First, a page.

Investing in industries can be quite lucrative, but it is important to remember that with the changing times, some industry might become obsolete while others might be just beginning to grow.
For starters, how permanent is the industry? Is it one that will shortly go the way of the carriage-makers and the traction companies? It is certainly true that all kinds of industry do not continue indefinitely. The fact that our mode of living is in a state of continuous change is seldom recognized except, perhaps, by those older inhabitants who still talk about the "good old days." There are children today who have never seen a streetcar or ridden in a horse-drawn vehicle. Advances in technology, change in public living habits, change in law, change in foods and clothing—all these and many others simply draw attention to the fact that change is a basic feature of economic life. Protection for the investor lies in the careful selection of industries that are growing and not declining, dynamic and not static, coupled with the realization that a trend, which will make certain products and services obsolete must be continually born in mind.
A growing industry has numerous advantages because the very newness of it means that opportunities to develop new products and processes are large, that the opportunities for future gains are large, that the time of destructive competition has not yet arrived. Such examples as chemicals (including plastics and petrochemicals) , aviation, rubber, glass, and electronics are well known. In some instances, the discussion of such growth industries has resulted in an unusual demand for these securities, with accompanying higher prices; caution is indicated and implies that such purchases should be made with both present and future developments carefully weighed.
The stability of an industry is of considerable importance, since wide fluctuations in earnings and dividends will not make for a genial investment atmosphere. This is particularly true of the so-called "heavy industries," sometimes called "feast and famine" industries, whose sales and profits may at times be spectacular and at other times shrink to zero. Great care is needed here since the investor may well be blinded by current successes and become over-optimistic; studies of past behavior may prove instructive.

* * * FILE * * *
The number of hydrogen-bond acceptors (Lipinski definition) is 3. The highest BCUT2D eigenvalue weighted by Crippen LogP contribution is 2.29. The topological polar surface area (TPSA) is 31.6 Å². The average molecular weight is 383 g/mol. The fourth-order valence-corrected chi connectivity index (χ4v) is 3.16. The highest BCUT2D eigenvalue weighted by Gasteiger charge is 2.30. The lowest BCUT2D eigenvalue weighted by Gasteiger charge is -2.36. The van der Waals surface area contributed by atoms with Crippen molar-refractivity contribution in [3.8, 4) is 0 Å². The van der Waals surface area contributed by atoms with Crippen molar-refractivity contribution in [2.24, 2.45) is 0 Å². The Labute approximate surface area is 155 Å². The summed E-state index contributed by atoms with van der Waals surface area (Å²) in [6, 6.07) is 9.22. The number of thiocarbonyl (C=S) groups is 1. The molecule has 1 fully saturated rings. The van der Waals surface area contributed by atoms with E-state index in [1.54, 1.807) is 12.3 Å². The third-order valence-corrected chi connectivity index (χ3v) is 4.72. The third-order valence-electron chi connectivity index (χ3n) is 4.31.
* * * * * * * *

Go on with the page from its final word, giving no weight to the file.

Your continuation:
Geography plays a large part in selection; for example, it is important to realize that a single plant in one location will bring heavy shipping charges, while a number of plants, strategically located, will permit considerable savings in such charges. The chain food stores are a good example of this, since they serve a national market. Another important aspect of geography is the determination of population shifts, since the actual growth in population of one section of the country at a faster rate than elsewhere indicates a new and expanding market.
Government intervention is an important item. Certain food items, such as sugar and milk, are enveloped in government regulations; in some cases, as with some of the power companies, stiff competition has been met from nearby government or cooperative power projects. Any change in government attitude, with an accompanying change in government action, could be quite important to certain industries.
The attitude of labor toward certain industries deserves mention. Those industries should be sought where labor costs and the total amount of labor participation is small; in those cases where labor is involved to a greater extent, the general attitude of the union involved should be carefully appraised. In some cases, mechanization and automation are reducing the labor problems, which certain industries must meet.
All of these factors must be taken into consideration before investing a considerable amount in an industry. The thing to do these days might be to look at up-and-coming technologies that could one day replace aging and polluting industries -- those involved in innovation and sustainability are gaining popularity in the marketplace.